The United States Army is the strongest force in the world compromised of both male and female soldiers, and strenuously requires all soldiers to be educated about sexual assault annually. With all the information that is provided about sexual assault, why does it still continue to rise in the Army? In fiscal year 2017, the Army continued to see an increase in the number of sexual assaults reported: 4.7 reports of sexual assault per 1,000 Soldiers, an increase from the fiscal year 2016 rate of 4.4 per 1,000 soldiers (Ferrell, Fiscal Year 2017 Sexual Assault Report).
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Sexual Assault is an intentional sexual contact without the consent by the use of force, threat, intimidation, or abuse of one’s authority. It is a punishable act under Uniform Code of Military Justice (UCMJ). Over the years, the Army has been working to bring forward ways of preventing sexual assault with program like Sexual Harassment and Assault Response and Prevention (SHARP). Also, different ways of reporting the assault have been introduced to the soldiers that include restricted and unrestricted reporting; However, the actions taken for these reported cases are not always in favor of the victims. It is not guaranteed that even after the report has been made, the sexual perpetrator receives the appropriate punishment for the conviction.
In many cases, due to lack of evidence against the accused or failure to identify the offender, the case gets dropped and never makes it to trial. According to the annual report released by Department of Defense, there were 4,779 subject case dispositions were reported to the department in fiscal year 2017 where the offender could not be identified (Ferdinando, 2018).
The aftermath of the sexual assault and disposition of the case results in degrading physical and mental state of the victim. Many times, the victim face military separation due to mental health problems as not being fit enough to be in the Army. This not only makes other possible victim vulnerable but also creates a thought process that making a report could result in retaliation from coworkers, and the chain of command. 58% of women and 60% of men who reported sexual assault face retaliation (“Military Sexual Assault Fact Sheet”), hence, a lot of sexual case goes unreported.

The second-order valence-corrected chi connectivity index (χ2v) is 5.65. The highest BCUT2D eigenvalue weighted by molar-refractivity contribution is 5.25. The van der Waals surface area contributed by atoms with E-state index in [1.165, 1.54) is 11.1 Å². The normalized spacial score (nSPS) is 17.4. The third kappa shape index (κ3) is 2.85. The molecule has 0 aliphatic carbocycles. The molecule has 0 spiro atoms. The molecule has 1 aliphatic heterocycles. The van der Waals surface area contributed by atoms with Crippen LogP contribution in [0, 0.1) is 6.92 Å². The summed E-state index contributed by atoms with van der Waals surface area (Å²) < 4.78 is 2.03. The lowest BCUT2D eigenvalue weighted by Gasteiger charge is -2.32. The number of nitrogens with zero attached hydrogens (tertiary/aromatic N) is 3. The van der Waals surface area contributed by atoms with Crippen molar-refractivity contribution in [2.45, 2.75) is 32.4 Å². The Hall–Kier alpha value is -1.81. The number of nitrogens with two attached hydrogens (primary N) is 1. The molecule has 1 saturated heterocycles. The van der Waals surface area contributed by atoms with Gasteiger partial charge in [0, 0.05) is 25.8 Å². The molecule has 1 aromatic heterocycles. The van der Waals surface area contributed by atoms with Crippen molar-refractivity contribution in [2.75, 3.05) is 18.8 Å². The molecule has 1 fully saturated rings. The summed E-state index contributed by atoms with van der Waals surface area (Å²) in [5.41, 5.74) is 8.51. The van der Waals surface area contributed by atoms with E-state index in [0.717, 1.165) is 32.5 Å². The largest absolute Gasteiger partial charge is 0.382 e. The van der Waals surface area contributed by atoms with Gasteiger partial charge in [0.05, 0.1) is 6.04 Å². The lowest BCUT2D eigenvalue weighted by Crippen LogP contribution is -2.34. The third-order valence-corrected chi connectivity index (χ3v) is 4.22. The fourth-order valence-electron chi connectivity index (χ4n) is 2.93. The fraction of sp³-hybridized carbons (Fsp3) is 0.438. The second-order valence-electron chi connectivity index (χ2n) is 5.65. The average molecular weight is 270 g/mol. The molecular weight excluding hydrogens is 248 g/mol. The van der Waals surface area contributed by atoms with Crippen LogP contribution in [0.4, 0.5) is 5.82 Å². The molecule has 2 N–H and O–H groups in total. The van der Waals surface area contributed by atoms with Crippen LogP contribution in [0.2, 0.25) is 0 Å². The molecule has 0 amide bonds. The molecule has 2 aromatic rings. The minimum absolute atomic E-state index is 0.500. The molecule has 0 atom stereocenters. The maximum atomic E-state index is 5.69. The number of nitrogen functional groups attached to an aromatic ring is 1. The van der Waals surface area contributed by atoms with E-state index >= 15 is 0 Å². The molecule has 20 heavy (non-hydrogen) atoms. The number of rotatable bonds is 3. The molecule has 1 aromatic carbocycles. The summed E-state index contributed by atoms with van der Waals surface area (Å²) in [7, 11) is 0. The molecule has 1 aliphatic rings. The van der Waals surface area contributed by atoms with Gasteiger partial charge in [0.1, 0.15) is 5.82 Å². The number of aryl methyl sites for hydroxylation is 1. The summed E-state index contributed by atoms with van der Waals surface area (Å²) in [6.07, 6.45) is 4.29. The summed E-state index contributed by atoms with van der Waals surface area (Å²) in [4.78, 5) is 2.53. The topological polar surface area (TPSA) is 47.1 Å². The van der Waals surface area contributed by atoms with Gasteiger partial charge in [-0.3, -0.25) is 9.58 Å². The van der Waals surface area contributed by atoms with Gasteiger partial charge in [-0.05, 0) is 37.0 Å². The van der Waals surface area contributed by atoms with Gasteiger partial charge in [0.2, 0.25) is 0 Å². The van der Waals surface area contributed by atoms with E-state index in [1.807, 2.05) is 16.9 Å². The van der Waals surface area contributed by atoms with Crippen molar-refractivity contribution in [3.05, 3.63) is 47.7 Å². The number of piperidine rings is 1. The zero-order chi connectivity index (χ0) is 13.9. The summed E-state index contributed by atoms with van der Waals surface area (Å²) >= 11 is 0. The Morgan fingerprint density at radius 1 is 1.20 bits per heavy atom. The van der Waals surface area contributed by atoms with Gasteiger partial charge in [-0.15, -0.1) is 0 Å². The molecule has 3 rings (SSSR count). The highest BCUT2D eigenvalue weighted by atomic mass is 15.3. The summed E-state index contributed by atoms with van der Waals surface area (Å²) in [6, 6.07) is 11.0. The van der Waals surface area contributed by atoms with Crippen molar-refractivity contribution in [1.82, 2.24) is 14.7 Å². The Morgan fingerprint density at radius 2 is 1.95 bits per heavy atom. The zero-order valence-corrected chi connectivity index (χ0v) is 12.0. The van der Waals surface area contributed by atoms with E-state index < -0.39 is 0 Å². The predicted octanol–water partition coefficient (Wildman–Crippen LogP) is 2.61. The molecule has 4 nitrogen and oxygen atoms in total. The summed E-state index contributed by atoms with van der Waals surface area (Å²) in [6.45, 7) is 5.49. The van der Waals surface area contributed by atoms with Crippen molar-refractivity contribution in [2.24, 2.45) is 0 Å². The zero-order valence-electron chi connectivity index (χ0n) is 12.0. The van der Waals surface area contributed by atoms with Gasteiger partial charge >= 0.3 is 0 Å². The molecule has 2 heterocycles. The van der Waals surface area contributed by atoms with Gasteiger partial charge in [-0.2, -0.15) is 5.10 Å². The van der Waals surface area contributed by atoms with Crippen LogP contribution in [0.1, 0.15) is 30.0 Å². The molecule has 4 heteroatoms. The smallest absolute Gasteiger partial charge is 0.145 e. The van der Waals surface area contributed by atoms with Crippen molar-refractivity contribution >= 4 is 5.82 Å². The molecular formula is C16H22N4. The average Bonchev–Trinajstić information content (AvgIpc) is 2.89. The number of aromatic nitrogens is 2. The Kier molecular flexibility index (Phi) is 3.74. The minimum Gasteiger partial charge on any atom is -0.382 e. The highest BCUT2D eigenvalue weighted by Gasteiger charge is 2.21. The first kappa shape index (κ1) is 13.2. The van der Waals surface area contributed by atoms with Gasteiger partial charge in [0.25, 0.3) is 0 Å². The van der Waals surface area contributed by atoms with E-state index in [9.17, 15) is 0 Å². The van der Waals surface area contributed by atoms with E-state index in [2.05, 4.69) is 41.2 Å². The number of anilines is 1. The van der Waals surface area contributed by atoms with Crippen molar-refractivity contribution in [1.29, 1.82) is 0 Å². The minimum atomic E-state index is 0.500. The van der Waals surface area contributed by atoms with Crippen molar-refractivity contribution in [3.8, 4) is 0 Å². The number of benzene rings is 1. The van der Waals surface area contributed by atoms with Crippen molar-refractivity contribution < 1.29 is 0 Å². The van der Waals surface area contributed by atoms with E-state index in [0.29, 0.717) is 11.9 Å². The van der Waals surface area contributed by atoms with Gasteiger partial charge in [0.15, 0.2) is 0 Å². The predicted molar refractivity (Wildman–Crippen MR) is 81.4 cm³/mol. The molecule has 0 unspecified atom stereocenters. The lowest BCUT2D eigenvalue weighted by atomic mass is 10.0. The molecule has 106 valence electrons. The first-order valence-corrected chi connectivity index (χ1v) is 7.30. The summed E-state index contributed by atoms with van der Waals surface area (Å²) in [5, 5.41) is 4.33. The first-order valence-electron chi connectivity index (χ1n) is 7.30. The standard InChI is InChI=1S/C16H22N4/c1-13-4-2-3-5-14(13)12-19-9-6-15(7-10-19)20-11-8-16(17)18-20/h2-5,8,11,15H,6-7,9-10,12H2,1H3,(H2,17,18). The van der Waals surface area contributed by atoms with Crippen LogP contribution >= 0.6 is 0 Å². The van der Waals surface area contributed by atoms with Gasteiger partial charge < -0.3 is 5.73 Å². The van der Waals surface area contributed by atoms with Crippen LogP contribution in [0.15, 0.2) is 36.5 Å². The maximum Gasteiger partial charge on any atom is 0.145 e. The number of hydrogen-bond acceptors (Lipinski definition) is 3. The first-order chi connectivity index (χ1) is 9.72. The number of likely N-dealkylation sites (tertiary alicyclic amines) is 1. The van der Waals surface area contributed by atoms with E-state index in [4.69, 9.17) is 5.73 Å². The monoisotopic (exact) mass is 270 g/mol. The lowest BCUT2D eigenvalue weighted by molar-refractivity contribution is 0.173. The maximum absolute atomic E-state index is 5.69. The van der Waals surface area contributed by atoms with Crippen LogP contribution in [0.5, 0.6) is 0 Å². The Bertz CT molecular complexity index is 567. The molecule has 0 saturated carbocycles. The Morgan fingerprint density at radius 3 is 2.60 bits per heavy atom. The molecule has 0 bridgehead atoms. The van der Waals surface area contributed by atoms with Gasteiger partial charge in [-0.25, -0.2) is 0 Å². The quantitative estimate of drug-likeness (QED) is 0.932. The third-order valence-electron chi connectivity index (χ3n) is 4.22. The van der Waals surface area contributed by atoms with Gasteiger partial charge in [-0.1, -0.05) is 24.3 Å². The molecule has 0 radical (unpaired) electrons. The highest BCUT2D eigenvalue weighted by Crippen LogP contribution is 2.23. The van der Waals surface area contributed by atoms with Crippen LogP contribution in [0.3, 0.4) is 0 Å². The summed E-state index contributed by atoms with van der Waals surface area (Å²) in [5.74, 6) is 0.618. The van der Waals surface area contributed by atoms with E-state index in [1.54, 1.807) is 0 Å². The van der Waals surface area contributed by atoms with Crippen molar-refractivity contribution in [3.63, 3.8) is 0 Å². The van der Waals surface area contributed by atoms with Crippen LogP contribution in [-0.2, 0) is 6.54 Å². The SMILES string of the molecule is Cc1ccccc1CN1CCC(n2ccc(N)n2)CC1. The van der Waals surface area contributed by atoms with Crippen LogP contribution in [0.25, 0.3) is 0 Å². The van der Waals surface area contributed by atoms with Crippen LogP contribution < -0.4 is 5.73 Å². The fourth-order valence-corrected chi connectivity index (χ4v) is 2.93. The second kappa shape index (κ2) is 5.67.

Not only female but also males are victim of sexual assault. However, males are less like to report sexual assault cases. According to the article “What we know about Sexual Assault of Military Men”, males often mistake sexual assault as bullying or hazing. Also, recent DoD report showed 24 percent of men, versus just 9 percent of women characterized the sexual assault incident as hazing, and 39 percent of men characterized the incident as bullying compared to 24 percent of women.
Sexual assault not only affects the victim but also everyone around them. It affects the overall cohesion of the Army family. Hence, it is time that the sexual assault prevention program adopted by the Army come to full effect. Anything based on a strong foundation has a strong and lasting effect. Therefore, starting from the lower level, the junior leader, be it the team or platoon leader must be sincere and commit to help soldiers in need and commit to fight against any sexual assault or harassment incident. Accordingly, leaders at all other level must ensure a safe and respectful work environment. When incidents are reported, the leaders should take appropriate action on time and provide proper counseling to the victim. Leaders must ensure that the victim does get feeling of retaliation either form co-workers or from the chain of command.
Ferrell, M. Y., Ms. (Ed.). (n.d.). Fiscal Year 2017 Sexual Assault Report. Retrieved from https://sapr.mil/public/docs/reports/FY17_Annual/Enclosure_1_Department_of_the_Army.pdf Ferdinando, L. (2018, May 01). DoD Releases Annual Report on Sexual Assault in Military. DoD News. Retrieved May 01, 2018, from https://dod.defense.gov/News/Article/Article/1508127/dod-releases-annual-report-on-sexual-assault-in-military/ Military Sexual Assault Fact Sheet. (n.d.). Retrieved October 14, 2018, from https://www.protectourdefenders.com/factsheet/ What We Know About Sexual Assault of Military Men. (n.d.). Retrieved from https://www.sexualassault.army.mil/whatweknow_militarymen.aspx
Rise of Sexual Assault in the Army. (2019, Feb 20).
Retrieved December 2, 2022 , from
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